Making do – 1

I found myself having to make do, about two weeks ago when I returned from a business trip, and came home to find an almost-bare-pantry.  Although I enjoy cooking, I hate coming out of the office, or home from a trip, into the kitchen to ask myself, “What are we going to have for supper?”

Often we we do go out for a meal when I get home, but there are other times when being in the kitchen and home food is essential:  business trips usually mean either not eating meals when one should, or eating food one would not necessarily choose, or too much of a good thing – like in restaurants.

So home food and being in the kitchen is also soul food.

Over the years, an essential coping mechanism is a rough plan of the week’s meals which does two things:  it helps with the shopping and also provides an easy answer to the aforementioned question.  So, on getting home, I knew that dinner was to be angel fish on the Weber, accompanied by potatoes boiled in their jackets (for them that eat potatoes) and a salad.  So, to the makings:  fish and potatoes were all present and correct.  Not so, however, the makings of a salad:  the few remaining leaves in the fridge had seriously seen much better days and there was nary a tomato to be seen, let alone a remnant of cucumber.

Baby red cabbageSo, into the garden I go, not really sure what I’m going to find or do.  And then I spy the red cabbages that are beginning to form nice little heads.  Hmm…. Could do something here, as long as it’s not traditional coleslaw which I loathe. I then remember a wonderful recipe book borrowed from our neighbour, not yet returned, and having been quite taken by a Thai salad, that had red cabbage as a key ingredient.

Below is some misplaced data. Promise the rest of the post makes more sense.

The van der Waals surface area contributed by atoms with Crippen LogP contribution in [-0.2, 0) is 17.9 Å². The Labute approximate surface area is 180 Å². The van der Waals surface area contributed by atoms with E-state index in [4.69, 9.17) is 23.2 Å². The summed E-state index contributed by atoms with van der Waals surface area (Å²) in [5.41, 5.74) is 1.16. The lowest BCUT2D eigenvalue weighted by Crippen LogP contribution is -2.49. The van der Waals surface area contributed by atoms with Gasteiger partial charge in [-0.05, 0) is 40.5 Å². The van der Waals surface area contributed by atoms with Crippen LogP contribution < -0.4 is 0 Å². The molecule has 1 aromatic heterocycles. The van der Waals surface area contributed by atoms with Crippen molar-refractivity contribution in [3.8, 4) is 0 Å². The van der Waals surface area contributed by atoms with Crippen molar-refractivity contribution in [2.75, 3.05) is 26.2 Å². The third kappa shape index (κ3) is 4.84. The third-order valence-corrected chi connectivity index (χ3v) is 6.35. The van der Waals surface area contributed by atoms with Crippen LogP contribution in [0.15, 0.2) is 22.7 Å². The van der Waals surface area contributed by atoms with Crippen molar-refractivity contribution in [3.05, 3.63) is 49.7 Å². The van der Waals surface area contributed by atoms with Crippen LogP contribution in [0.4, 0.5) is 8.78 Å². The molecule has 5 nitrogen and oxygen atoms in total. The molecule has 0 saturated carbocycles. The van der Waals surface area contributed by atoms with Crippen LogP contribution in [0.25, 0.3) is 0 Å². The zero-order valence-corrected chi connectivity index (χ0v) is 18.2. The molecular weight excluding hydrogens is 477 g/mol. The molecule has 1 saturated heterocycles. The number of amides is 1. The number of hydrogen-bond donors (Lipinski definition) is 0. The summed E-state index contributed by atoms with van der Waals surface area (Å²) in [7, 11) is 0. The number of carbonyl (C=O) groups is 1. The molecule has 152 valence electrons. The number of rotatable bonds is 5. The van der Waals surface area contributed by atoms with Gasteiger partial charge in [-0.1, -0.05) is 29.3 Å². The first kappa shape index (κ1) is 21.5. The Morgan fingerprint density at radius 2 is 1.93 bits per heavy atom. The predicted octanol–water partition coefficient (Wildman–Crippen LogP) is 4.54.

Baby cabbage in hand, I return to the kitchen and fetch Pat’s recipe book which has been languishing next to my bed for a few weeks and find the recipe.

Asian Salad recipe - Jardim

Needless to say, not all these ingredients were present or correct, either, but here is my version of this Asian salad, made with other bits and pieces that I was able to forage from the garden:

1 small red cabbageVietnamese coriander
3 or 4 spinach leaves
4 or 5 green beans
1 fresh chilli (or more, depending on one’s taste and the fierceness of the chilli)
a handful of Vietnemese coriander (grown from a piece from a fellow blogger)
3 to 4 green onion leaves
small bunch of chives

Shred / finely chop all these ingredients and put them into a large bowl.

red cabbage salad in the making

For the dressing, I didn’t do a separate mix, but rather flung or sprinkled everything directly over the ingredients, tossing and tasting as I went along:  a teaspoon of sugar, juice of a lemon (lime would be better), a glug of olive oil, a good dash of sesame oil and a sprinkling of soy sauce and white wine vinegar (in the absence of mirin), as well as salt and pepper to taste.

Angel fish with Asian red cabbage salad

This ended up being a great accompaniment to our angel fish.

I plan to do more of the wonderful recipes in this book before returning it to its rightful owner.

More quiet food


Recipe adapted from The Cake the Buddha Ate:  More Quiet Food ©The Bhuddhist Institute of South Africa, 2011: Jacana, Auckland Park, Johannesburg, South Africa

7 thoughts on “Making do – 1

  1. 9:30 in the evening here in the Philippines and still I am craving for something to eat. Outside is so dark now and only few people passed by. I need to drive a mile in order to reach the nearest bakeshop and I so tired.

    Then here’s your recipe embarking my head ready to captain my whole being down to my stomach.

    I feel hungry…

    All I can say is your recipe looks yummy….

    Liked by 1 person

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